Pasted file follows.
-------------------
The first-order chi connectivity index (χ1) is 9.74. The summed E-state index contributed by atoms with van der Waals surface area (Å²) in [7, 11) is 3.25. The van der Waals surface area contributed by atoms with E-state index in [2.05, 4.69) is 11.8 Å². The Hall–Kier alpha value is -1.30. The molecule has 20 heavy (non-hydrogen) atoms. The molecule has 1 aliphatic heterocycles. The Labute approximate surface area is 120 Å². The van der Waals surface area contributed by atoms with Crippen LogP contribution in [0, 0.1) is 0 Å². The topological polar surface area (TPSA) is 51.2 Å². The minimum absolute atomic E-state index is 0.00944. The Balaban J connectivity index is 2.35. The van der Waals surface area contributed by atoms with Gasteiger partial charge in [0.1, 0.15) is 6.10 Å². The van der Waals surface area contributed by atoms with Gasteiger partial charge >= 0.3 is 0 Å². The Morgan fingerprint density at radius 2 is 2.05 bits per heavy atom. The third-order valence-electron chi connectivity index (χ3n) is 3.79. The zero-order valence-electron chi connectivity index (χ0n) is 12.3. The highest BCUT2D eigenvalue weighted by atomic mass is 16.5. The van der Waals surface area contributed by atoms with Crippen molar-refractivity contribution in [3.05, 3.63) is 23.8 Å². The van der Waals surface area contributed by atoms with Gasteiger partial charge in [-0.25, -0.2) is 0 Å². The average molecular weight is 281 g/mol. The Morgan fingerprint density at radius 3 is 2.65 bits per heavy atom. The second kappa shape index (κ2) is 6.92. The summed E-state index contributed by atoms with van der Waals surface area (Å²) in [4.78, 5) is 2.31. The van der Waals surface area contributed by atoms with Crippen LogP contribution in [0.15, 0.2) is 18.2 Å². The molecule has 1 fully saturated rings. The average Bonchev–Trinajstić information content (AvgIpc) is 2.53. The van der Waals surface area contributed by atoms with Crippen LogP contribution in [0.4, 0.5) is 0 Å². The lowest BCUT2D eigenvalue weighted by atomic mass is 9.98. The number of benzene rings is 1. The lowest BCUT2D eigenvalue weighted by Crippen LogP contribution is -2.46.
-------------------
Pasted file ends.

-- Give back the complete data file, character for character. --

The first-order chi connectivity index (χ1) is 9.74. The summed E-state index contributed by atoms with van der Waals surface area (Å²) in [7, 11) is 3.25. The van der Waals surface area contributed by atoms with E-state index in [2.05, 4.69) is 11.8 Å². The Hall–Kier alpha value is -1.30. The molecule has 20 heavy (non-hydrogen) atoms. The molecule has 1 aliphatic heterocycles. The Labute approximate surface area is 120 Å². The van der Waals surface area contributed by atoms with Crippen LogP contribution in [0, 0.1) is 0 Å². The topological polar surface area (TPSA) is 51.2 Å². The minimum absolute atomic E-state index is 0.00944. The Balaban J connectivity index is 2.35. The van der Waals surface area contributed by atoms with Gasteiger partial charge in [0.1, 0.15) is 6.10 Å². The van der Waals surface area contributed by atoms with Gasteiger partial charge >= 0.3 is 0 Å². The Morgan fingerprint density at radius 2 is 2.05 bits per heavy atom. The third-order valence-electron chi connectivity index (χ3n) is 3.79. The zero-order valence-electron chi connectivity index (χ0n) is 12.3. The highest BCUT2D eigenvalue weighted by atomic mass is 16.5. The van der Waals surface area contributed by atoms with Crippen molar-refractivity contribution in [3.05, 3.63) is 23.8 Å². The van der Waals surface area contributed by atoms with Gasteiger partial charge in [-0.25, -0.2) is 0 Å². The average molecular weight is 281 g/mol. The Morgan fingerprint density at radius 3 is 2.65 bits per heavy atom. The second kappa shape index (κ2) is 6.92. The summed E-state index contributed by atoms with van der Waals surface area (Å²) in [4.78, 5) is 2.31. The van der Waals surface area contributed by atoms with Crippen LogP contribution in [0.15, 0.2) is 18.2 Å². The molecule has 1 fully saturated rings. The average Bonchev–Trinajstić information content (AvgIpc) is 2.53. The van der Waals surface area contributed by atoms with Crippen LogP contribution in [0.4, 0.5) is 0 Å². The lowest BCUT2D eigenvalue weighted by atomic mass is 9.98. The number of benzene rings is 1. The lowest BCUT2D eigenvalue weighted by Crippen LogP contribution is -2.46.